If you work at least three hours daily, you might have a few hundred dollars after a week. The income will cover a few bills, but it’s still not worth wasting thousands of dollars on those lectures. Plus, you are in college to learn and acquire skills that will give you better jobs than the ones you’re doing part-time. As much as you can, avoid skipping classes. You can take up any income-generating jobs later when you’re free.

In the worst-case scenario, skipping classes can also lead to disciplinary actions. That includes consequences such as probation or suspension. It’s not worth the risk when you’re trying to survive college. If you have a valid reason for missing a class, ensure you communicate with your professors in advance.

8. Procrastination

Time in college passes quicker than you think. If you’re a procrastinator, you will miss out and drag behind. Surviving college requires you to drop that bad habit.

You have a duty to yourself to complete assignments, read notes, and prepare for exams on time. If you postpone your responsibilities, you will find yourself trying to cram everything at the last moments. Such rush work leads to poor performance.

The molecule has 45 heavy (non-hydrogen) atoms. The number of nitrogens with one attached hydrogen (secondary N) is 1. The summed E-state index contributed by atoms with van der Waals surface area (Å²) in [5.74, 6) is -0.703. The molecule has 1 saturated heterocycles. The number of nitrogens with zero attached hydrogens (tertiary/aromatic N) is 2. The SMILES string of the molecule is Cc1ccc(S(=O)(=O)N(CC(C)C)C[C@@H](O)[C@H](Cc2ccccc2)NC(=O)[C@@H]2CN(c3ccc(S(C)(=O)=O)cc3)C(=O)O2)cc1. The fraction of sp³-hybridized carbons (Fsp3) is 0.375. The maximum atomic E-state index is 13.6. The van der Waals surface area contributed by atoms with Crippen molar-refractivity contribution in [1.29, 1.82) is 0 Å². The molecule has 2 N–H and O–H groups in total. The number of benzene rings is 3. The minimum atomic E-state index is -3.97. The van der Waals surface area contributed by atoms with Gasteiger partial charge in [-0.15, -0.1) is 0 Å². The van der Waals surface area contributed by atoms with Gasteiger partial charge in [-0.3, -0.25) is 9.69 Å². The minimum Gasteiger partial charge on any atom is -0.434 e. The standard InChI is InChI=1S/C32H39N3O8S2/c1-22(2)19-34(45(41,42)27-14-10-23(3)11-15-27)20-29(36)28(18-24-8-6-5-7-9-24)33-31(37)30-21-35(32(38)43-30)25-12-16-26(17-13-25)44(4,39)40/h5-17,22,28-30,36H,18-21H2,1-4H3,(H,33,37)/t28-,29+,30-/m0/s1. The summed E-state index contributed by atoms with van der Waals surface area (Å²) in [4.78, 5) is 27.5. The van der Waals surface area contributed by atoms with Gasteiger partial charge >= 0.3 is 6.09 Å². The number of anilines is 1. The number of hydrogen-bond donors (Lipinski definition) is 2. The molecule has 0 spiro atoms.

A study conducted by Florida State University showed that procrastinating students have lower grades. They also have a higher risk of dropping out compared to their peers. Procrastination hinders your ability to manage time. As a consequence, you end up missing deadlines for assignments or projects.

You need to have self-regulation. Whatever you plan to do, do it, and on time. If you’re a dentistry student, attend your practical lessons without postponing them. If you have research assignments, start gathering information early to avoid a last-minute rush.

9. Plagiarism

Plagiarism might not have been a problem in high school, but surviving college means dropping that habit of copying everything. In college, you must conduct extensive research for your assignments and projects. While most of your study involves reading other people’s materials, you should refrain from copying & pasting or spinning it as your own.